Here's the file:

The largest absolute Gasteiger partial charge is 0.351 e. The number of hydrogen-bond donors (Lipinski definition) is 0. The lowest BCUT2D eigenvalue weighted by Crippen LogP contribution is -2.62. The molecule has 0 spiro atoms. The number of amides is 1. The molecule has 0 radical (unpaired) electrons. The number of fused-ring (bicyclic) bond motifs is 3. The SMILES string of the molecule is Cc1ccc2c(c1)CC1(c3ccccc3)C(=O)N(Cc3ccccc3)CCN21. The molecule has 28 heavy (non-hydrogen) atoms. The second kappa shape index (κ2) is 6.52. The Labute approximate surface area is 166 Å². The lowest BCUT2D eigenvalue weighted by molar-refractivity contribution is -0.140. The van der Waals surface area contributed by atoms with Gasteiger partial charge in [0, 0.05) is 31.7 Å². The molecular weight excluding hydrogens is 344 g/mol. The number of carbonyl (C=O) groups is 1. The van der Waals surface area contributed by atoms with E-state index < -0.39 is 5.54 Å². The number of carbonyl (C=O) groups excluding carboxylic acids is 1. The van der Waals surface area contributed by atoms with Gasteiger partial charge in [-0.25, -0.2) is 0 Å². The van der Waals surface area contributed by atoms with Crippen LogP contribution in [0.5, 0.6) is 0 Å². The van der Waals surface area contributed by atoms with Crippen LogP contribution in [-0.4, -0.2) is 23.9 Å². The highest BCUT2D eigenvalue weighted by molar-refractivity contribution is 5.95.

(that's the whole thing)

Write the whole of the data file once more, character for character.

The largest absolute Gasteiger partial charge is 0.351 e. The number of hydrogen-bond donors (Lipinski definition) is 0. The lowest BCUT2D eigenvalue weighted by Crippen LogP contribution is -2.62. The molecule has 0 spiro atoms. The number of amides is 1. The molecule has 0 radical (unpaired) electrons. The number of fused-ring (bicyclic) bond motifs is 3. The SMILES string of the molecule is Cc1ccc2c(c1)CC1(c3ccccc3)C(=O)N(Cc3ccccc3)CCN21. The molecule has 28 heavy (non-hydrogen) atoms. The second kappa shape index (κ2) is 6.52. The Labute approximate surface area is 166 Å². The lowest BCUT2D eigenvalue weighted by molar-refractivity contribution is -0.140. The van der Waals surface area contributed by atoms with Gasteiger partial charge in [0, 0.05) is 31.7 Å². The molecular weight excluding hydrogens is 344 g/mol. The number of carbonyl (C=O) groups is 1. The van der Waals surface area contributed by atoms with E-state index < -0.39 is 5.54 Å². The number of carbonyl (C=O) groups excluding carboxylic acids is 1. The van der Waals surface area contributed by atoms with Gasteiger partial charge in [-0.25, -0.2) is 0 Å². The van der Waals surface area contributed by atoms with Crippen LogP contribution in [0.5, 0.6) is 0 Å². The van der Waals surface area contributed by atoms with Crippen LogP contribution in [-0.4, -0.2) is 23.9 Å². The highest BCUT2D eigenvalue weighted by molar-refractivity contribution is 5.95.